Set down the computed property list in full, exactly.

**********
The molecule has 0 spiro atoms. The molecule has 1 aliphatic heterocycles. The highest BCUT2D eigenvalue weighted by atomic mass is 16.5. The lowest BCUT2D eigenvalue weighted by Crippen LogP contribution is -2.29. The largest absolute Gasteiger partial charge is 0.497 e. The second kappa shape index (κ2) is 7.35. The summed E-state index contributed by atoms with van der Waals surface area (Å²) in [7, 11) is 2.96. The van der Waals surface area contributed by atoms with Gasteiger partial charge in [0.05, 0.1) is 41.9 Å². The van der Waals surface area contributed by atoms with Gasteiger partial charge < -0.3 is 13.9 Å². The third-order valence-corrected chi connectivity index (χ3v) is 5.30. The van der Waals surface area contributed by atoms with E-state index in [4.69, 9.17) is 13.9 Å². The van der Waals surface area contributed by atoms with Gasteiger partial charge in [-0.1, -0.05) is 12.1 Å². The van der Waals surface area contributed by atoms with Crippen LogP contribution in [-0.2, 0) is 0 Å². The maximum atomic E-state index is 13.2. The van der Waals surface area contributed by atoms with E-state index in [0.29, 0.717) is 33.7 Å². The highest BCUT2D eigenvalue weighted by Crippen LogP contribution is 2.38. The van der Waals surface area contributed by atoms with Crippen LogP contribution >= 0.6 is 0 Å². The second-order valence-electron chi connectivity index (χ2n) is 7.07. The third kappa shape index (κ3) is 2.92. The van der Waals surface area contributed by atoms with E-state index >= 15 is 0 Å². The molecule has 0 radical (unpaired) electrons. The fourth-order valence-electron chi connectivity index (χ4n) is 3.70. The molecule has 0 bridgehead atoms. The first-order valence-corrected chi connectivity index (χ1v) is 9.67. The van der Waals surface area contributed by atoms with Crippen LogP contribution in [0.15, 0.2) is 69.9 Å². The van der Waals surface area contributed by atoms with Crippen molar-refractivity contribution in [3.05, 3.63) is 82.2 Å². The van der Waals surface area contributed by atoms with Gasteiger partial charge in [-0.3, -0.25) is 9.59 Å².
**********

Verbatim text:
The molecule has 0 spiro atoms. The molecule has 1 aliphatic heterocycles. The highest BCUT2D eigenvalue weighted by atomic mass is 16.5. The lowest BCUT2D eigenvalue weighted by Crippen LogP contribution is -2.29. The largest absolute Gasteiger partial charge is 0.497 e. The second kappa shape index (κ2) is 7.35. The summed E-state index contributed by atoms with van der Waals surface area (Å²) in [7, 11) is 2.96. The van der Waals surface area contributed by atoms with Gasteiger partial charge in [0.05, 0.1) is 41.9 Å². The van der Waals surface area contributed by atoms with Gasteiger partial charge < -0.3 is 13.9 Å². The third-order valence-corrected chi connectivity index (χ3v) is 5.30. The van der Waals surface area contributed by atoms with E-state index in [4.69, 9.17) is 13.9 Å². The van der Waals surface area contributed by atoms with Gasteiger partial charge in [-0.1, -0.05) is 12.1 Å². The van der Waals surface area contributed by atoms with Crippen LogP contribution in [-0.2, 0) is 0 Å². The maximum atomic E-state index is 13.2. The van der Waals surface area contributed by atoms with E-state index in [0.29, 0.717) is 33.7 Å². The highest BCUT2D eigenvalue weighted by Crippen LogP contribution is 2.38. The van der Waals surface area contributed by atoms with Crippen LogP contribution >= 0.6 is 0 Å². The second-order valence-electron chi connectivity index (χ2n) is 7.07. The third kappa shape index (κ3) is 2.92. The van der Waals surface area contributed by atoms with E-state index >= 15 is 0 Å². The molecule has 0 radical (unpaired) electrons. The fourth-order valence-electron chi connectivity index (χ4n) is 3.70. The molecule has 0 bridgehead atoms. The first-order valence-corrected chi connectivity index (χ1v) is 9.67. The van der Waals surface area contributed by atoms with Crippen LogP contribution in [0.15, 0.2) is 69.9 Å². The van der Waals surface area contributed by atoms with Crippen molar-refractivity contribution in [3.05, 3.63) is 82.2 Å². The van der Waals surface area contributed by atoms with Gasteiger partial charge in [-0.3, -0.25) is 9.59 Å².